Other best practices and technologies for energy efficiency under PAT include installation of vertical grinding mill, high recuperation efficiency hydraulic cooler, highly efficient screw compressor, high efficiency third-generation air separator, enhancement of the usage of alternative fuel and raw materials in the kiln, and increase in the number of stages of preheater.
Some energy efficiency initiatives by key players in the cement segment are given below.
UltraTech Cement: The company has undertaken numerous initiatives to conserve energy such as optimisation of grinding media to reduce power consumption, replacement of low efficiency process fan impellers with high efficiency ones, retrofitting of old generation coolers to improve kiln heat rate, deployment of nonconventional and clean energy sources such as installation of solar heaters and solar lighting, installation of different variable speed drives and energy-efficient motors, introduction of the latest turbo blower technology wherever applicable, and operational optimisation of the pyro process and mills for the overall energy optimisation through automation. During 2019-20, the company has made an investment worth Rs 1.59 billion on equipment or various capital schemes for conserving the energy resources.
ACC Cement: ACC Cement has undertaken energy conservation and efficiency measures in its manufacturing operations as well as captive power plants. Some of them include productivity rate index improvement through computational fluid dynamics studies, implementation of projects identified as a part of the mandatory energy audits of all integrated plants, installation of high-level controllers for kiln and cement mill, installation of medium-voltage variable frequency drives and low-voltage variable frequency drives for process fans and replacement of conventional lights with LED light across all plants. Notably, during 2020, ACC Bargarh Cement Works was adjudged as an excellent energy-efficient unit by the Confederation of Indian Industries (CII) and ACC Wadi Cement Works was also amongst the shortlisted cement plants. In addition, the company’s Jamul plant achieved 4.5 star rating in the large-scale category of ENCON (Energy Conservation) Award 2020 in the CII eastern region.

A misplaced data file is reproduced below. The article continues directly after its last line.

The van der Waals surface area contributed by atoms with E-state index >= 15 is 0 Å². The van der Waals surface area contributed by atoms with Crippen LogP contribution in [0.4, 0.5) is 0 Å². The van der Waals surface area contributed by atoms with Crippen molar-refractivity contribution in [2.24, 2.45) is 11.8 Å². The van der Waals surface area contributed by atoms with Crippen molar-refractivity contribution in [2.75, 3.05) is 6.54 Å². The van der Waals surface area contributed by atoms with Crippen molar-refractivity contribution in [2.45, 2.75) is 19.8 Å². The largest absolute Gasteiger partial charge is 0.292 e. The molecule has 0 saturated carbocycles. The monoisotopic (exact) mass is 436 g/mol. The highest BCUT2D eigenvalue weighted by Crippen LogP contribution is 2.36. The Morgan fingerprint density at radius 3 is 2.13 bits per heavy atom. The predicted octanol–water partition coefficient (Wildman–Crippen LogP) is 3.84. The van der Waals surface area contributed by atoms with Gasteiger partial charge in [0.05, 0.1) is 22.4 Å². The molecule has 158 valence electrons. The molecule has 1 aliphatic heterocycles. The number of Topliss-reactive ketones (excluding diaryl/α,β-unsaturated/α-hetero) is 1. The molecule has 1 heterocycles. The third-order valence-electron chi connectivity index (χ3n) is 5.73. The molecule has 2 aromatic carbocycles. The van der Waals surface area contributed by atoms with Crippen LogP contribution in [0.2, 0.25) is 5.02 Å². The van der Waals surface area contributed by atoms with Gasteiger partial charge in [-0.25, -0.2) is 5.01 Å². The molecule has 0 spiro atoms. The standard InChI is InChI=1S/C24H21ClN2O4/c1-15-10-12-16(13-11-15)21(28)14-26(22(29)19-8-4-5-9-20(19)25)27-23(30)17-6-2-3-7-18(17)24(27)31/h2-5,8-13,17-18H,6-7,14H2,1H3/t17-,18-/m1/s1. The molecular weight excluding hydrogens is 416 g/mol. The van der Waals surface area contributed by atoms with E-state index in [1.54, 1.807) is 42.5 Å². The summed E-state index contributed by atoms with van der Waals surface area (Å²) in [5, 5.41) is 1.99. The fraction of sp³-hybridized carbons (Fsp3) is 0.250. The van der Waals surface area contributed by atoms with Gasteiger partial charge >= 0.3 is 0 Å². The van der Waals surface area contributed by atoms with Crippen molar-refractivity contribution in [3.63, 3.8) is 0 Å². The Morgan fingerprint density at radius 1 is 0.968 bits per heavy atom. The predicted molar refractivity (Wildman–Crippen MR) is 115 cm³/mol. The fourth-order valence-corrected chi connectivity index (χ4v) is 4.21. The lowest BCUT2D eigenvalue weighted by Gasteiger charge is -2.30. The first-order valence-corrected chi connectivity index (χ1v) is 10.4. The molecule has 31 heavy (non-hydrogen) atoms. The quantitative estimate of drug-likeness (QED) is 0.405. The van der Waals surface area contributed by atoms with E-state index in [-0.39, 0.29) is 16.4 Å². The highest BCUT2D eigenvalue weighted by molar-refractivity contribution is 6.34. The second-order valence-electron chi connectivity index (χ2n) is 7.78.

Ambuja Cement: Ambuja Cement is also making continuous efforts to improve its energy efficiency. The company has been taking steps for conservation of energy such as optimisation of compressor power, replacement of water pump motors with high efficiency motors, improvement in separator efficiency by optimising the rotor speed and fan flow, installation of active filter, among others.
Challenges and the way forward
There are several technical, financial and regulatory barriers to the adoption of advanced technologies to improve electrical and thermal energy efficiency in the cement industry. Some of the technical barriers for preheaters and kilns include layout constraints, high moisture content in limestone and burnability index of the raw mix.
The key limitations to the installation of high-efficiency clinker coolers are the uncertainty regarding their benefits for retrofit installations and the additional shutdown time required for retrofits. Incremental costs for new installations and overall costs for retrofit installations also pose a big challenge.
In terms of technology, there are still a few challenges, such as capacity limitations of roller presses, where higher efficiencies could be achieved by using voltage regulator modules. Also, retrofitting costs to upgrade grinding technology or replace uniflow burners with advanced multi-channel burners are very high and have long payback periods, of 6-10 years (if only energy savings are considered). Many plants have installed the latest energy-efficient burners, which have reported reductions in NOx generation and primary air consumption as low as 3.5 per cent.
In terms of energy-efficiency improvements in process fans, a few technical challenges are associated with the layout of facilities where the ideal duct system cannot be accommodated. Moreover, higher investment and operating costs for the latest auxiliary equipment could be a deterrent.
Sharing of best practices with global players in the industry can help mitigate some of these technical challenges. Despite these issues, the cement industry has made commendable energy-efficiency efforts in the past and it must continue on this path of reducing energy consumption and increasing the use of alternative fuels, in order to meet its target of achieving 24 per cent reduction in emissions by 2050.